A central feature of an Inertial Fusion Energy (IFE) power plant is a target that has been compressed and heated to fusion conditions by the energy input of the driver. The technology to economically manufacture and then position cryogenic targets at chamber center is at the heart of future IFE power plants. For direct drive IFE (laser fusion), energy is applied directly to the surface of a spherical CH polymer capsule containing the deuterium-tritium (DT) fusion fuel at approximately 18K. For indirect drive (heavy ion fusion, HIF), the target consists of a similar fuel capsule within a cylindrical metal container or ''hohlraum'' which converts the incident driver energy into x-rays to implode the capsule. For either target, it must be accurately delivered to the target chamber center at a rate of about 5-10Hz, with a precisely predicted target location. Future successful fabrication and injection systems must operate at the low cost required for energy production (about $0.25/target, about 104 less than current costs).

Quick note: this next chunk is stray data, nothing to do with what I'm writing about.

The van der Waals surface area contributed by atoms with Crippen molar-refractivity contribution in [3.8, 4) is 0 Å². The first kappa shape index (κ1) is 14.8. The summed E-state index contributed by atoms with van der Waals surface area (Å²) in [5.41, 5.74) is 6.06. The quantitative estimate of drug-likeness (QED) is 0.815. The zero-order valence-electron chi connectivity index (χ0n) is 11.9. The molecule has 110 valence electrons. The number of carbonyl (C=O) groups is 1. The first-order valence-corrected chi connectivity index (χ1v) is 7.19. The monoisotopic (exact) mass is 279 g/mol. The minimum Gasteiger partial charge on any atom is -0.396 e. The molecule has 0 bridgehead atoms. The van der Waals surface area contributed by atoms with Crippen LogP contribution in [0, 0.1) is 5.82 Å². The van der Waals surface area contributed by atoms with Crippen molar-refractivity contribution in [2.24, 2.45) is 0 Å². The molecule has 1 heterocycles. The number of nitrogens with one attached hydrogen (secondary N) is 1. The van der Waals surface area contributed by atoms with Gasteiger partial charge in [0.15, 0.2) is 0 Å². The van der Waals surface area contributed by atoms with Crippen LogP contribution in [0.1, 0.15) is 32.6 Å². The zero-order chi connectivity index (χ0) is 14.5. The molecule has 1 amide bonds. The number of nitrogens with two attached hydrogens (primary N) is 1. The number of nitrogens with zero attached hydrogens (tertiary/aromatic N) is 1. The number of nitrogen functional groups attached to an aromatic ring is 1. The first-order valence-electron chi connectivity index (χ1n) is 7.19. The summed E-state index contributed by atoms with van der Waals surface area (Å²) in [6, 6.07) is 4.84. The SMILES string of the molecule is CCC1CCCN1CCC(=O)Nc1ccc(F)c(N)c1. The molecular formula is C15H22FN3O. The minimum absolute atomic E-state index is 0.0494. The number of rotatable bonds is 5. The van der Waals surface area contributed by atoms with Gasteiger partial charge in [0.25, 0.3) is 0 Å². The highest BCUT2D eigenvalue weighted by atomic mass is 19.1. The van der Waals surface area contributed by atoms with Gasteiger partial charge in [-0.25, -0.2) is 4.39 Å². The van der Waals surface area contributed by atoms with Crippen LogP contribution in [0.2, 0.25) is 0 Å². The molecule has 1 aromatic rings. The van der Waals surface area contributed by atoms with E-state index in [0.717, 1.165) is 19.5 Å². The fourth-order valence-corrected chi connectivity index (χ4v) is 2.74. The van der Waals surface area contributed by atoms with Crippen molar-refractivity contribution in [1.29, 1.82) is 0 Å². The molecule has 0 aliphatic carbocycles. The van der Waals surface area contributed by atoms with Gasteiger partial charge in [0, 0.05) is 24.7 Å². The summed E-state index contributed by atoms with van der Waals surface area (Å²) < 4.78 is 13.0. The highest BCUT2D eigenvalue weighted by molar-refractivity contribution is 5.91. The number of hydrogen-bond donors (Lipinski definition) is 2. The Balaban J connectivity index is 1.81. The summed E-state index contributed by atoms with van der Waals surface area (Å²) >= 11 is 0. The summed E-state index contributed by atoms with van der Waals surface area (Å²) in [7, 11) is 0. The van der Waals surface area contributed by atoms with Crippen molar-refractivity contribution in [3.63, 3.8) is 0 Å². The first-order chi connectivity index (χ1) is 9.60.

Z-pinch driven IFE (ZFE) utilizes high current pulses to compress plasma to produce x-rays that indirectly heat a fusion capsule. ZFE target technologies utilize a repetition rate of about 0.1 Hz with a higher yield.

This paper provides an overview of the proposed target methodologies for laser fusion, HIF, and ZFE, and summarizes advances in the unique materials science and technology development programs.